How to sign transactions on Solana

In this post we are going to generate a simple transaction and then sign it on Solana Blockchain.

There are 2 ways in which you can sign a Solana transaction:

  • Using a Solana wallet (phantom, sollet, etc) and approving manually in the browser.

  • Using a private key, which is useful if you want to automate the signing process say for example in the backend.

We have deployed a small project to test out transaction signing while working with Shyft APIs. Try it out here:

In this tutorial, we will cover how to sign transactions automatically without having to approve every time through a wallet.

We will create a simple transaction instruction to transfer some SOL from account A to B. Then sign it using a code snippet.

A = GE4kh5FsCDWeJfqLsKx7zC9ijkqKpCuYQxh8FYBiTJe
B = AaYFExyZuMHbJHzjimKyQBAH1yfA9sKTxSzBc6Nr5X4s

Generating Transaction Instruction

Below is the code to generate simple transfer instructions to transfer 1 SOL, on devnet:

import {
} from '@solana/web3.js';

async createTransferInstruction() : Promise<any> {
    const fromPubKey = new PublicKey('GE4kh5FsCDWeJfqLsKx7zC9ijkqKpCuYQxh8FYBiTJe');
    const tx = new Transaction().add(SystemProgram.transfer({
    fromPubkey: fromPubKey,
    /** Account that will receive transferred lamports */
    toPubkey: new PublicKey('AaYFExyZuMHbJHzjimKyQBAH1yfA9sKTxSzBc6Nr5X4s'),
    /** Amount of lamports to transfer */
    lamports: 100000000,
  const connection = new Connection(clusterApiUrl("devnet"), 'confirmed');
  const blockHash = (await connection.getLatestBlockhash('finalized')).blockhash;
  tx.feePayer = fromPubKey;
  tx.recentBlockhash = blockHash;
  const serializedTransaction = tx.serialize({ requireAllSignatures: false, verifySignatures: true });
  const transactionBase64 = serializedTransaction.toString('base64');
  return { 
    encoded_transaction: transactionBase64 

The above code snippet returns base64 encoded version of the transaction.

Signing Transaction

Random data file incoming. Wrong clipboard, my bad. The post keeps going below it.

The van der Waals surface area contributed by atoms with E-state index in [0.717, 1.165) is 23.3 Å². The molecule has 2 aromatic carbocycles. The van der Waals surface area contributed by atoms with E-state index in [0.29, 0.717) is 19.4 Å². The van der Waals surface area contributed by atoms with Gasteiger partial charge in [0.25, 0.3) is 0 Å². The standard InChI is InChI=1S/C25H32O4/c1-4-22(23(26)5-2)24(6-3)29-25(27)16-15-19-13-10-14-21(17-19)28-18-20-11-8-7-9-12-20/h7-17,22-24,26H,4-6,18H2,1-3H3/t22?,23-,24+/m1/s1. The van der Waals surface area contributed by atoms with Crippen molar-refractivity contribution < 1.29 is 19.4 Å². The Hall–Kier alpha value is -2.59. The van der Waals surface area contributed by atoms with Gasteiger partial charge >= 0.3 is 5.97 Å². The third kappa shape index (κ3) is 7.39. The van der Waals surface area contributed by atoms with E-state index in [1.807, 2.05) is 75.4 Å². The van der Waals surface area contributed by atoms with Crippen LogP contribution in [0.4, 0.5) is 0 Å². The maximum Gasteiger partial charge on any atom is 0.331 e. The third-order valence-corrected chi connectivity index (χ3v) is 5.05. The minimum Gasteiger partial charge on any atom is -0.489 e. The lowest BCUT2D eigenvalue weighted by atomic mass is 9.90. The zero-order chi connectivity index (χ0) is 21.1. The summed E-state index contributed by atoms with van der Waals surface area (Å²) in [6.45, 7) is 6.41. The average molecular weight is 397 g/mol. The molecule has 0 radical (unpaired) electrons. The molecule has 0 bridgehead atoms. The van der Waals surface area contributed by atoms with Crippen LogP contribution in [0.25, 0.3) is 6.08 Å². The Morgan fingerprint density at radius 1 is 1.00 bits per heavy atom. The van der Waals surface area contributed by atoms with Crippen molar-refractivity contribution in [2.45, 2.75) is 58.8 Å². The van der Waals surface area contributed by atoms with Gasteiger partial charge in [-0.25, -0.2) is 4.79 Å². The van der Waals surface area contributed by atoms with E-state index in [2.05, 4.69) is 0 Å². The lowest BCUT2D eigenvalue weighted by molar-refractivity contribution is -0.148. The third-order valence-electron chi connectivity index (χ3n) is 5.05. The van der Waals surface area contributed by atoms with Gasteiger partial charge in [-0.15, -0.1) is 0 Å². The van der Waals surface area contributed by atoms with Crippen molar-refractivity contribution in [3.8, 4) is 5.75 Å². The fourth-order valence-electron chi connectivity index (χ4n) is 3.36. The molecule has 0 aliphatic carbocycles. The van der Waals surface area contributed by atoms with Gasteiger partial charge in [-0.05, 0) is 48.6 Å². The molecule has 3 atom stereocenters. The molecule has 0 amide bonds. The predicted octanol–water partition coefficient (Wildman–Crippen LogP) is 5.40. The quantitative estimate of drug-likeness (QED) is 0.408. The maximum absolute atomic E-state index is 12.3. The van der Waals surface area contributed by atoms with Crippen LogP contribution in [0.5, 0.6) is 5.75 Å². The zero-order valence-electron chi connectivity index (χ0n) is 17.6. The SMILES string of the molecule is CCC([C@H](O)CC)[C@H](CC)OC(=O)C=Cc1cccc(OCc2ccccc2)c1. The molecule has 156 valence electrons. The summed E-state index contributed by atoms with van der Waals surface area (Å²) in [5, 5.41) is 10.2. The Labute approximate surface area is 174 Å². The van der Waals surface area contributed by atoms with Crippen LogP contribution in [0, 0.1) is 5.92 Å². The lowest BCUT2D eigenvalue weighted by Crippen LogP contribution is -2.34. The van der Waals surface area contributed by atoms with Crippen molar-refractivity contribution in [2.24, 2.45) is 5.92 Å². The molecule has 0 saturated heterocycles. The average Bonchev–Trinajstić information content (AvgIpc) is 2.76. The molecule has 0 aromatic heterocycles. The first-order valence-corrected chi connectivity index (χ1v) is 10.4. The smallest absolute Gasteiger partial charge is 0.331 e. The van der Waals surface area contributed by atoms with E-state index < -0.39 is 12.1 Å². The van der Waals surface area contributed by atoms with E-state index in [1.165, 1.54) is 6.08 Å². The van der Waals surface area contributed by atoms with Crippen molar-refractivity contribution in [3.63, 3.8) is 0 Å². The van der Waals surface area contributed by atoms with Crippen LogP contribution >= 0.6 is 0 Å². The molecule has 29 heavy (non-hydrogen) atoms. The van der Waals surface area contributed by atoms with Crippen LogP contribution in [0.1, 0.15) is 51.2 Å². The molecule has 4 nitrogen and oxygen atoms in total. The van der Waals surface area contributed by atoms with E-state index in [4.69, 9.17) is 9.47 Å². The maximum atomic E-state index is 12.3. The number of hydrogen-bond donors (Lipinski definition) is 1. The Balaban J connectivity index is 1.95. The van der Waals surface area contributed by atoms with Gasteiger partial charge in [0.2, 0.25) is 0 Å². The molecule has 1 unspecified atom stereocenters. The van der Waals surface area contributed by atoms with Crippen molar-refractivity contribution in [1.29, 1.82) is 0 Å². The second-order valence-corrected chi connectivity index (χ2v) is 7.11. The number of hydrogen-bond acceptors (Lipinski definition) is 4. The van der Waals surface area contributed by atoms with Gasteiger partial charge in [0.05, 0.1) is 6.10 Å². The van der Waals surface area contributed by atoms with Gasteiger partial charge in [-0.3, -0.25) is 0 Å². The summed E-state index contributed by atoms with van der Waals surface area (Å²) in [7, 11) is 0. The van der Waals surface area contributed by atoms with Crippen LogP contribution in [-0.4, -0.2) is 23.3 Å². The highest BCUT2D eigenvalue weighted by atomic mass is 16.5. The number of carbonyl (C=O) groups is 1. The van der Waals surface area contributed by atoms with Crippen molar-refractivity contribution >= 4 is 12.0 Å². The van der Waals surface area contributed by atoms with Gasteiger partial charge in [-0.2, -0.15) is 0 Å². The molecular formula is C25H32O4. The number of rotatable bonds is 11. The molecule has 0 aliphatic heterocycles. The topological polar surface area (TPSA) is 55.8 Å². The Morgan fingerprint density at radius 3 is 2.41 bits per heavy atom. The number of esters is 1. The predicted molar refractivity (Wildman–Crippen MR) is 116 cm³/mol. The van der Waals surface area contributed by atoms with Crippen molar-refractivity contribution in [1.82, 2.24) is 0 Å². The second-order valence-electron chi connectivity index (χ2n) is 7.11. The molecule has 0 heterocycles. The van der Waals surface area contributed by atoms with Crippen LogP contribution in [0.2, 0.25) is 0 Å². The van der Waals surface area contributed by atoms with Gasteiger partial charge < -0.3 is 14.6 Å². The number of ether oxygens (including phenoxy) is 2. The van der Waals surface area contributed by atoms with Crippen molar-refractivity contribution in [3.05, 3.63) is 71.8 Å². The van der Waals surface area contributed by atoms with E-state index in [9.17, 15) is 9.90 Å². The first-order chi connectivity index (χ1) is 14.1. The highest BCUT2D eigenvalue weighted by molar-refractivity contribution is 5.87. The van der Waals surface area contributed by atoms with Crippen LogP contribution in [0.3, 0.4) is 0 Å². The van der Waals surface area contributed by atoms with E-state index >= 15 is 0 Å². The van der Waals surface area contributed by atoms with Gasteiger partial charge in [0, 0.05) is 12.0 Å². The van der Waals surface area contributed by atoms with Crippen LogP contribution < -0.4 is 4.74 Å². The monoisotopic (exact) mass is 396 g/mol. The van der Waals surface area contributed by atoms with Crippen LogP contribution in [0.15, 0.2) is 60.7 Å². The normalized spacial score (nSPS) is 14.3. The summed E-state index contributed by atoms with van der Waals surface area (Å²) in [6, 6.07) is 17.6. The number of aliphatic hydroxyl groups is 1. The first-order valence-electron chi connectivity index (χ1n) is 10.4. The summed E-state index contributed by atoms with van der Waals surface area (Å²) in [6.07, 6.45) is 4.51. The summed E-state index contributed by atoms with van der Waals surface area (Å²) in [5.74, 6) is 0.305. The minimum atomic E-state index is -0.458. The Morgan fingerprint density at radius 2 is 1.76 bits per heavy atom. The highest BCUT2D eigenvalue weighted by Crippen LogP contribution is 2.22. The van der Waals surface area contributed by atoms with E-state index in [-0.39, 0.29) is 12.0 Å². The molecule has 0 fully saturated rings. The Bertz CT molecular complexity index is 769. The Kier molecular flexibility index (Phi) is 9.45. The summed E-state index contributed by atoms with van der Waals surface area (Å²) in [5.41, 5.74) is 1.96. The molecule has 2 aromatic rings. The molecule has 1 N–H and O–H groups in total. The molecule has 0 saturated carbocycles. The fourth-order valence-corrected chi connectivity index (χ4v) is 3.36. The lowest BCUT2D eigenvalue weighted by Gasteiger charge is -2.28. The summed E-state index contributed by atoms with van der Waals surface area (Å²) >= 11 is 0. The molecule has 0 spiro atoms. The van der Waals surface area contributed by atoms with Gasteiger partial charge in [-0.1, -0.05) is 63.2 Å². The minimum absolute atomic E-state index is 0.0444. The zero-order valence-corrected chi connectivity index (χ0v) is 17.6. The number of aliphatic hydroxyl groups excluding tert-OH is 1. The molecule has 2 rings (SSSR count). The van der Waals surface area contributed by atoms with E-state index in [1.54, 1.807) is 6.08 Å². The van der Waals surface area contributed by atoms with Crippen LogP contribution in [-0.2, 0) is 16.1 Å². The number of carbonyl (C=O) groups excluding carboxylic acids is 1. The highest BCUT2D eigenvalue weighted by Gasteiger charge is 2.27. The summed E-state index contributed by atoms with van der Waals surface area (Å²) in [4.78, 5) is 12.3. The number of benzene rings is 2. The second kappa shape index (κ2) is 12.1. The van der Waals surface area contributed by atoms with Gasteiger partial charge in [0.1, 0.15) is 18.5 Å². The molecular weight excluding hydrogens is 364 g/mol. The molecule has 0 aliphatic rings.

Now, let's come to the second part where we take the response from the above function, sign, and send this transaction into the blockchain. Along with the encodedTransaction string from the previous function, this function also needs the private_key of the sender to successfully sign the transaction. The sender's private key is needed because while creating the transaction above we assigned the fromPubKey as the tx.feePayer.

import { clusterApiUrl, Keypair, Transaction, VersionedTransaction } from '@solana/web3.js';

async signTransaction(encodedTransaction: string, fromPrivateKey: string) : Promise<any> {
  try {    
    const connection = new Connection(clusterApiUrl("devnet"), 'confirmed');
    const feePayer = Keypair.fromSecretKey(decode(fromPrivateKey));
    const recoveredTransaction = getRawTransaction(encodedTransaction);
    if (recoveredTransaction instanceof VersionedTransaction) {
    } else {
    const txnSignature = await connection.sendRawTransaction(
    return txnSignature;
  } catch (error) {

function getRawTransaction(
  encodedTransaction: string
): Transaction | VersionedTransaction {
  let recoveredTransaction: Transaction | VersionedTransaction;
  try {
    recoveredTransaction = Transaction.from(
      Buffer.from(encodedTransaction, 'base64')
  } catch (error) {
    recoveredTransaction = VersionedTransaction.deserialize(
      Buffer.from(encodedTransaction, 'base64')
  return recoveredTransaction;

The above function signs and sends the transaction to Solana's devnet and return the transaction signature.


You can use the code for above 2 functions to create a backend API to transfer SOL. This can be achived by exposing the first function via API call, which returns the encodedTransaction. You can put the code in second function in your client side or FE. So that, your users never have to pass their privates keys over the network.

Hope this is useful. Happy hacking.

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